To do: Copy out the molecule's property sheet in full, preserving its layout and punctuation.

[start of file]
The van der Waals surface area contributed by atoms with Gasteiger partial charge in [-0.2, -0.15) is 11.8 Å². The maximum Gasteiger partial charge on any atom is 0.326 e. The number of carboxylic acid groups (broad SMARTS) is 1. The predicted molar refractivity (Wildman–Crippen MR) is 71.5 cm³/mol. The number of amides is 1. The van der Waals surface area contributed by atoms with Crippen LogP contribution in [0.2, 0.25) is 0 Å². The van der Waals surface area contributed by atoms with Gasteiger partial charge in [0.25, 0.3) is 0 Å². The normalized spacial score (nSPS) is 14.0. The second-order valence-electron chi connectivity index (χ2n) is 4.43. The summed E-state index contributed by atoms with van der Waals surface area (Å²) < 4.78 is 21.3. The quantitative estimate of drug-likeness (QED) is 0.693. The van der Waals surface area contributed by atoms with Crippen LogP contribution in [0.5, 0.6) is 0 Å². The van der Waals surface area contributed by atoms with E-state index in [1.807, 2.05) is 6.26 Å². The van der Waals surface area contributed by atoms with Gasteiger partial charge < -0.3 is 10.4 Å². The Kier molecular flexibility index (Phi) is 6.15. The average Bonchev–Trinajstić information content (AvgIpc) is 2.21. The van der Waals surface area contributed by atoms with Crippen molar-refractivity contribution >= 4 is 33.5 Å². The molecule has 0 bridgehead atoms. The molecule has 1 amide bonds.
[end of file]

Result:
The van der Waals surface area contributed by atoms with Gasteiger partial charge in [-0.2, -0.15) is 11.8 Å². The maximum Gasteiger partial charge on any atom is 0.326 e. The number of carboxylic acid groups (broad SMARTS) is 1. The predicted molar refractivity (Wildman–Crippen MR) is 71.5 cm³/mol. The number of amides is 1. The van der Waals surface area contributed by atoms with Crippen LogP contribution in [0.2, 0.25) is 0 Å². The van der Waals surface area contributed by atoms with Gasteiger partial charge in [0.25, 0.3) is 0 Å². The normalized spacial score (nSPS) is 14.0. The second-order valence-electron chi connectivity index (χ2n) is 4.43. The summed E-state index contributed by atoms with van der Waals surface area (Å²) < 4.78 is 21.3. The quantitative estimate of drug-likeness (QED) is 0.693. The van der Waals surface area contributed by atoms with Crippen LogP contribution in [0.5, 0.6) is 0 Å². The van der Waals surface area contributed by atoms with E-state index in [1.807, 2.05) is 6.26 Å². The van der Waals surface area contributed by atoms with Gasteiger partial charge < -0.3 is 10.4 Å². The Kier molecular flexibility index (Phi) is 6.15. The average Bonchev–Trinajstić information content (AvgIpc) is 2.21. The van der Waals surface area contributed by atoms with Crippen molar-refractivity contribution >= 4 is 33.5 Å². The molecule has 0 bridgehead atoms. The molecule has 1 amide bonds.